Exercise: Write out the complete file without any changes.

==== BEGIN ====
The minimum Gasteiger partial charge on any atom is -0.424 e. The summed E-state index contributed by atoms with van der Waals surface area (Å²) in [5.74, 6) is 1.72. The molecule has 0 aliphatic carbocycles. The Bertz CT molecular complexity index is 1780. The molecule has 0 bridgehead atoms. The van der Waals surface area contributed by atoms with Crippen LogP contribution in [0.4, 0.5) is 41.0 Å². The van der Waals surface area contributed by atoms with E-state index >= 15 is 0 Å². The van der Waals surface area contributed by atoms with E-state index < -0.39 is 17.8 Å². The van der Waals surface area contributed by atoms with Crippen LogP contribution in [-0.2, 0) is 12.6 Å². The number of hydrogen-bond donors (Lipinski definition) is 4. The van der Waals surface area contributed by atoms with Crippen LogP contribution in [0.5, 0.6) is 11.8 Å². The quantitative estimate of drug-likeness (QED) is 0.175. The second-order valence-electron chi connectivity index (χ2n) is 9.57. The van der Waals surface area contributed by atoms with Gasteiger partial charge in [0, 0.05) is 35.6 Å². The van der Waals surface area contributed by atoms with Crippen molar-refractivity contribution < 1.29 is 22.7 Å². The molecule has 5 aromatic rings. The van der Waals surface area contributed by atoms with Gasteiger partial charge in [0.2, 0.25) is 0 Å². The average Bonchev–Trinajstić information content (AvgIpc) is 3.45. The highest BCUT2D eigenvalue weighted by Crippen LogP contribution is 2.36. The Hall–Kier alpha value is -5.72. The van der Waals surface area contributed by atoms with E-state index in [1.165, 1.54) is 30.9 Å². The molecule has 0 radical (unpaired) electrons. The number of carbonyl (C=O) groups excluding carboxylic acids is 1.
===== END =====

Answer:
The minimum Gasteiger partial charge on any atom is -0.424 e. The summed E-state index contributed by atoms with van der Waals surface area (Å²) in [5.74, 6) is 1.72. The molecule has 0 aliphatic carbocycles. The Bertz CT molecular complexity index is 1780. The molecule has 0 bridgehead atoms. The van der Waals surface area contributed by atoms with Crippen LogP contribution in [0.4, 0.5) is 41.0 Å². The van der Waals surface area contributed by atoms with E-state index >= 15 is 0 Å². The van der Waals surface area contributed by atoms with E-state index < -0.39 is 17.8 Å². The van der Waals surface area contributed by atoms with Crippen LogP contribution in [-0.2, 0) is 12.6 Å². The number of hydrogen-bond donors (Lipinski definition) is 4. The van der Waals surface area contributed by atoms with Crippen LogP contribution in [0.5, 0.6) is 11.8 Å². The quantitative estimate of drug-likeness (QED) is 0.175. The second-order valence-electron chi connectivity index (χ2n) is 9.57. The van der Waals surface area contributed by atoms with Gasteiger partial charge in [0, 0.05) is 35.6 Å². The van der Waals surface area contributed by atoms with Crippen molar-refractivity contribution < 1.29 is 22.7 Å². The molecule has 5 aromatic rings. The van der Waals surface area contributed by atoms with Gasteiger partial charge in [0.2, 0.25) is 0 Å². The average Bonchev–Trinajstić information content (AvgIpc) is 3.45. The highest BCUT2D eigenvalue weighted by Crippen LogP contribution is 2.36. The Hall–Kier alpha value is -5.72. The van der Waals surface area contributed by atoms with E-state index in [1.165, 1.54) is 30.9 Å². The molecule has 0 radical (unpaired) electrons. The number of carbonyl (C=O) groups excluding carboxylic acids is 1.